iPhone 7 rumour roundup

Marc Burrows / 11 July 2016

The world’s most famous smartphone is due its annual upgrade soon, but how will it be different, and will it be worth forking out for?



Apple are notoriously secretive about new products, but based on some alleged leaked photos and some educated guesses from those in the know, we have a pretty good idea of what we can expect.

iPhone update: background

Apple have “refreshed” their smartphones annually since Steve Jobs introduced the first iPhone in 2007, usually in September in order to capitalise on Christmas sales.

They tend to use a “tick-tock” pattern, making minor upgrades one year, and major ones the next. The minor upgrades, the “tocks”, if you will, are usually outwardly identical to their predecessors with improved cameras and faster processors.

On the alternate “tick” year, the phone gets a ground-up redesign and bumps up a number. Last September we got the iPhone 6S, an improved version of the iPhone 6.

2016 is a “tick” year, so we can most likely expect a dramatically redesigned “iPhone 7”.

What kind of iPhone can we expect?

The smart money suggests Apple will release two phones, one with a 4.7” screen, the same as the iPhone 6 and 6S, (likely called the “iPhone 7”) and a larger 5.5” phone to replace the iPhone 6S+ (the “iPhone 7+”).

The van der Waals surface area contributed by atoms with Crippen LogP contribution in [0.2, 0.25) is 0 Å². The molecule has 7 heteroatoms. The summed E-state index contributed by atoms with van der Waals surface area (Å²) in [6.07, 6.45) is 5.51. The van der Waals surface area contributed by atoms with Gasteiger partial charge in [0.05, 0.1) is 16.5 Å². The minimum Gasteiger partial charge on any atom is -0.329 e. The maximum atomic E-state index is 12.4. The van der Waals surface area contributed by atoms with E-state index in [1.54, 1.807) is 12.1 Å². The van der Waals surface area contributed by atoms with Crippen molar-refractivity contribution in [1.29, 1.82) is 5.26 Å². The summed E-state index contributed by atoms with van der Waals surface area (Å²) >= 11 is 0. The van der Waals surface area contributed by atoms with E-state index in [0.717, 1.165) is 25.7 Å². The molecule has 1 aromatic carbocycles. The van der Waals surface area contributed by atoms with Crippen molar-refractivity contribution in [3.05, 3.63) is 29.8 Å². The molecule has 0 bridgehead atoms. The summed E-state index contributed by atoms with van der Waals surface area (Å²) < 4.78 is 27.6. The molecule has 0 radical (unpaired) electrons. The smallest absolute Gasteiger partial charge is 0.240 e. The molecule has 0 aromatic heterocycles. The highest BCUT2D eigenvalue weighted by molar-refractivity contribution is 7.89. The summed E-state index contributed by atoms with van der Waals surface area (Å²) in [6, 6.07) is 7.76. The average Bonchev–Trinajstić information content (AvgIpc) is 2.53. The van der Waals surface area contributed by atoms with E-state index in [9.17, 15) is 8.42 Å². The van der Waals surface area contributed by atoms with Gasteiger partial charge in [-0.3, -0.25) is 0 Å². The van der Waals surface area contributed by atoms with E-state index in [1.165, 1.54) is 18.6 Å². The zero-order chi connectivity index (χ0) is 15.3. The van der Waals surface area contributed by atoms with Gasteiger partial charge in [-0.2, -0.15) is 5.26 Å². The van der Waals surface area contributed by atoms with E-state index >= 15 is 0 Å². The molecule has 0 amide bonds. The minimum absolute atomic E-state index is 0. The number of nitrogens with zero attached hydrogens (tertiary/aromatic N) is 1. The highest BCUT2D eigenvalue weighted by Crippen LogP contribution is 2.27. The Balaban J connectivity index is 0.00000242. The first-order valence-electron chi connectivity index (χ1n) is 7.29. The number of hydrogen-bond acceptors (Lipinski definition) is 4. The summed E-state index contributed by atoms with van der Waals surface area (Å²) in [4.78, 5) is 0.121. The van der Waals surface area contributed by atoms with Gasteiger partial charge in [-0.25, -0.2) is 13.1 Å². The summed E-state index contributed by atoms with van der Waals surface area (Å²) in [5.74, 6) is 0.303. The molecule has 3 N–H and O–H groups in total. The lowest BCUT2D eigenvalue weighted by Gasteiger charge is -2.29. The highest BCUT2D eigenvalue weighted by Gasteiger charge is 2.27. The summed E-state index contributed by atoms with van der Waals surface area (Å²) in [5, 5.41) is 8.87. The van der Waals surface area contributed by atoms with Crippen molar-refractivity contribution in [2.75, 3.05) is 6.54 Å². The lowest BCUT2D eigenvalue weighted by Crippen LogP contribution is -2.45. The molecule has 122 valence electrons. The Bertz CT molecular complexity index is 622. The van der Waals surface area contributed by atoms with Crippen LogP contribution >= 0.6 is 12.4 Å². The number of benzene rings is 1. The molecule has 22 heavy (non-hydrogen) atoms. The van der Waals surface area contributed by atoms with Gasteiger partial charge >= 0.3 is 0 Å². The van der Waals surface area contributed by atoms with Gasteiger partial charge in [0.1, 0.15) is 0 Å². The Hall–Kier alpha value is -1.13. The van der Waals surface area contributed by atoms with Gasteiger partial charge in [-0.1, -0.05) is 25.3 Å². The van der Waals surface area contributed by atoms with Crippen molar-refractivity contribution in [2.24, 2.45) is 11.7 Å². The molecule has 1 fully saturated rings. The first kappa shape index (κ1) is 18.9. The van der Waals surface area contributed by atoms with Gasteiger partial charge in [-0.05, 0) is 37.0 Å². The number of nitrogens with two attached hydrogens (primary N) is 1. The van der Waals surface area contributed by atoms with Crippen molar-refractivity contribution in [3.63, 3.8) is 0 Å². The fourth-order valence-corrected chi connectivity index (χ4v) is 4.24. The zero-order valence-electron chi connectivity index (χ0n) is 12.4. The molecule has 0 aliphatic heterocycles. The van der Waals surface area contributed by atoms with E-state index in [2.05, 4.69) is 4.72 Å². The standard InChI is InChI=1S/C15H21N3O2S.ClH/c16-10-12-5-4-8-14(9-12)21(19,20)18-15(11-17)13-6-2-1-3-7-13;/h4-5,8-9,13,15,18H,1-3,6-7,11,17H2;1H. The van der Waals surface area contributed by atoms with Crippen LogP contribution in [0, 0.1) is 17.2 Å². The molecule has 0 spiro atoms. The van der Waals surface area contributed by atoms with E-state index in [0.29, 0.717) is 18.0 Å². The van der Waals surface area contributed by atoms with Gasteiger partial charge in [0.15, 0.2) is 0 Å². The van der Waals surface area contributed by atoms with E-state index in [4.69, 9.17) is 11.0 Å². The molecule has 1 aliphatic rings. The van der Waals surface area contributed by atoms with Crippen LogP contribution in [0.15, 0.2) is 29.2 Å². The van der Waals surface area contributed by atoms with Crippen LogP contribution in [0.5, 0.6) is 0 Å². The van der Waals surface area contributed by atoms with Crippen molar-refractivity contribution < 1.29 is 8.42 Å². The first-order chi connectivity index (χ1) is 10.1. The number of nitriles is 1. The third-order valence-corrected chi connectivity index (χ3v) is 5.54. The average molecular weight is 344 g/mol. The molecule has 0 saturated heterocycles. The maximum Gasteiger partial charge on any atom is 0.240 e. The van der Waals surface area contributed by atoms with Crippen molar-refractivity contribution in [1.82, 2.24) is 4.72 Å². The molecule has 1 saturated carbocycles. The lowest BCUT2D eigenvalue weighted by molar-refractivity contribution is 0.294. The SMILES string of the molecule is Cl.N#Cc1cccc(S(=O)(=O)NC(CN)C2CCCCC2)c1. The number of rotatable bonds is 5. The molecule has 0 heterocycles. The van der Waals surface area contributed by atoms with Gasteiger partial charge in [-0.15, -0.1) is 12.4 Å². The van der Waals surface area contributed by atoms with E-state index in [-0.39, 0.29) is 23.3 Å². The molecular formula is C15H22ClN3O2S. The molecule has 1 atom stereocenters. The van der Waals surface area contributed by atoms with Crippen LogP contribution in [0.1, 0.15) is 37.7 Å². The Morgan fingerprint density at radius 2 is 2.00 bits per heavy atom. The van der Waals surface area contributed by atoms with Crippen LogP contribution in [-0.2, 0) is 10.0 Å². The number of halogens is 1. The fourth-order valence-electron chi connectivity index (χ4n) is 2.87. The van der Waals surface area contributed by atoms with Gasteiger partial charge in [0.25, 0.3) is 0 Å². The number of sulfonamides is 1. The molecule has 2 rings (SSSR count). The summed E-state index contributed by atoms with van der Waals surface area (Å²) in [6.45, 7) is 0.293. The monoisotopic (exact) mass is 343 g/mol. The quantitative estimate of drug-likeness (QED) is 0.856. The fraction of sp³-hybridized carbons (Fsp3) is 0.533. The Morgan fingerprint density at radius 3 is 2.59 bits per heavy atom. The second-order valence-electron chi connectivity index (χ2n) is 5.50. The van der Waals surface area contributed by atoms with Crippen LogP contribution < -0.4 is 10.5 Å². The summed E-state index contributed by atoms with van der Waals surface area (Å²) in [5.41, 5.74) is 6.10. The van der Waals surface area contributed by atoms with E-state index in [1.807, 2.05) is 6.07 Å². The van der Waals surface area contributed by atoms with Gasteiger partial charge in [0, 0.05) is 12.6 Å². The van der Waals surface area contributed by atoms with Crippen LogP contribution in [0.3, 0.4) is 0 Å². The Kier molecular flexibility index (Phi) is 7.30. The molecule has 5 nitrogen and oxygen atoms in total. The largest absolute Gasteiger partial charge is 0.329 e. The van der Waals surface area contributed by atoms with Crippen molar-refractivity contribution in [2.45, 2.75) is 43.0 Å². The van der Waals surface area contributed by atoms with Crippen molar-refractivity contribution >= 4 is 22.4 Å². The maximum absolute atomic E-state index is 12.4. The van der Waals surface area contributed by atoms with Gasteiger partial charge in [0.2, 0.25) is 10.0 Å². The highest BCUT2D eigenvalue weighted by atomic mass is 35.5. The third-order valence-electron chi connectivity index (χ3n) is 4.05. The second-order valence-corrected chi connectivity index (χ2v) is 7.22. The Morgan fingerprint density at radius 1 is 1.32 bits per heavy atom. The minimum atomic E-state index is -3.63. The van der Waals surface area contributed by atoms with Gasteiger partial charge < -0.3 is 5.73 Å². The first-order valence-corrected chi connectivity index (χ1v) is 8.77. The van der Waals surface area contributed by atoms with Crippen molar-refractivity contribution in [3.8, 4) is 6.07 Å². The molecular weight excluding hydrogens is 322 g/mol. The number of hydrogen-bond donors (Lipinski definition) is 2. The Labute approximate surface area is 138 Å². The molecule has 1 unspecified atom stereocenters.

There’s a strong indication that they’ll finally scrap the measly 16GB of storage from the cheapest models, which really isn’t enough to cope with modern use as apps continue to get bigger and more complex.

32GB is the likely starting point, with the more expensive phones sporting 64GB and 128GB of storage, and the bigger 7+ topping out at a whopping 256GB (which is more than a lot of laptops have).

It’s unlikely we’ll see an upgrade of the cheaper, smaller iPhone SE, since it was only introduced in March.

What will the iPhone 7 look like?

Expect sleek and minimal. The ‘bezel’ (the frame around the screen) has been getting thinner and thinner with each generation and some are expecting it to disappear altogether, with the screen flowing elegantly up to the edge.